A court has allowed the RBI-appointed administrator for the PMC Bank to sell two airplanes and a yacht belonging to HDIL group firms owned by Rakesh Wadhawan and his son Sarang, the prime accused in the Rs 4,355-crore scam at the cooperative lender.
Chief Metropolitan Magistrate RK Rajebhosale on Monday allowed the sale of two aircraft- Falcon 2000 (VT-HDL) and Challenger 300 (VT-PIL)- and one yatch (Ferreti 881 HT).
The administrator had moved the court, seeking its direction to sell the movable assets attached by the probe agencies in connection with the scam at the Punjab & Maharashtra Co-operative Bank (PMC Bank).
The administrator, represented by advocate Ramesh Dube-Patil, told the court that due to the restrictions, the depositors cannot withdraw more than the amount prescribed by the top bank.
"If the amount, by selling the properties, comes to the loan account of the accused, it would be helpful to the depositors to some extent," the administrator said.
The administrator also submitted that mortgaged and hypothecated assets of the accused are inadequate to satisfy the loan along with the due interest.
Accepting the argument, the court allowed the sale of two aircraft and one yatch.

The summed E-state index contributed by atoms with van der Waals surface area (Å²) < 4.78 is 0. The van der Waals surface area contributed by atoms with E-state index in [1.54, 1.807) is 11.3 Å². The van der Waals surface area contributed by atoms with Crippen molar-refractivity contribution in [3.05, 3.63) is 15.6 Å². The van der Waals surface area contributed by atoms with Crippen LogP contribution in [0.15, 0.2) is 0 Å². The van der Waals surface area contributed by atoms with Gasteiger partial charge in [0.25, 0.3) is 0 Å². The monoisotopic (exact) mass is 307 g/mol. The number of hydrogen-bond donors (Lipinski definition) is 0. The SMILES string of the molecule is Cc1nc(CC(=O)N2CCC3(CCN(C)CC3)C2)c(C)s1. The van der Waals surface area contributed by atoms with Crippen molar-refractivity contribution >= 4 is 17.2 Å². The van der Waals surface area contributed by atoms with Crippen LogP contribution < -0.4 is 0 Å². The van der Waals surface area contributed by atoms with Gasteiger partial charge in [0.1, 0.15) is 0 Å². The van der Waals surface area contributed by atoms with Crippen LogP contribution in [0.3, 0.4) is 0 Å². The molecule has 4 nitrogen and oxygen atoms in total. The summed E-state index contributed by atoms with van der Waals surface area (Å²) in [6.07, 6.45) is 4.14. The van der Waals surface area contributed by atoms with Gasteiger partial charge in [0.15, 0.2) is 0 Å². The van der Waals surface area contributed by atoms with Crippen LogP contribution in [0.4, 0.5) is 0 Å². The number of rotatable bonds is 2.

"Amount coming from the auction shall be credited to the loan account of the HDIL and its group companies," the court said.
Mr Rajebhosale directed the administrator to submit a detailed report of auction and its procedure before the court immediately after the sale.
The court also asked Mumbai Police's Economic Offences Wing (EOW), which is probing case, to make proper panchnama of the properties before auction and submit before it.
The Enforcement Directorate (ED), which is probing the scam along with the EOW, has attached the movable properties of the Wadhawans.
These properties comprise 15 luxury cars, a seven-seater speedboat, besides two aircraft and yacht belonging to HDIL and its promoters. The ED had earlier told the court that it did not have any objection for disposal of two airplanes and a yacht by the PMC administrator.
However, with regards to the sale of other seized items, the ED had said that these properties are subject to sale only on confirmation by the adjudicating authorities as per the provisions of the Prevention of Money Laundering (PMLA) Act.
The Wadhawans had also given their consent to dispose of the movable assets through their letter dated October 16, 2019.
So far, nine persons have been arrested in connection with the scam, including three top officials of the bank and auditors.
According to the EOW, the PMC Bank management, in cahoots with the Wadhawans, concealed from the banking regulators'' scrutiny huge loan defaults by HDIL group firms.
Over 70 per cent of the bank's advances went to HDIL group, which led to a huge crisis when the realty group defaulted on repayment, the EOW had said.
The RBI had on September 24 imposed operational curbs on PMC Bank and appointed an administrator following detection of alleged financial irregularities.
The ED case of money laundering was based on the FIR registered by the EOW.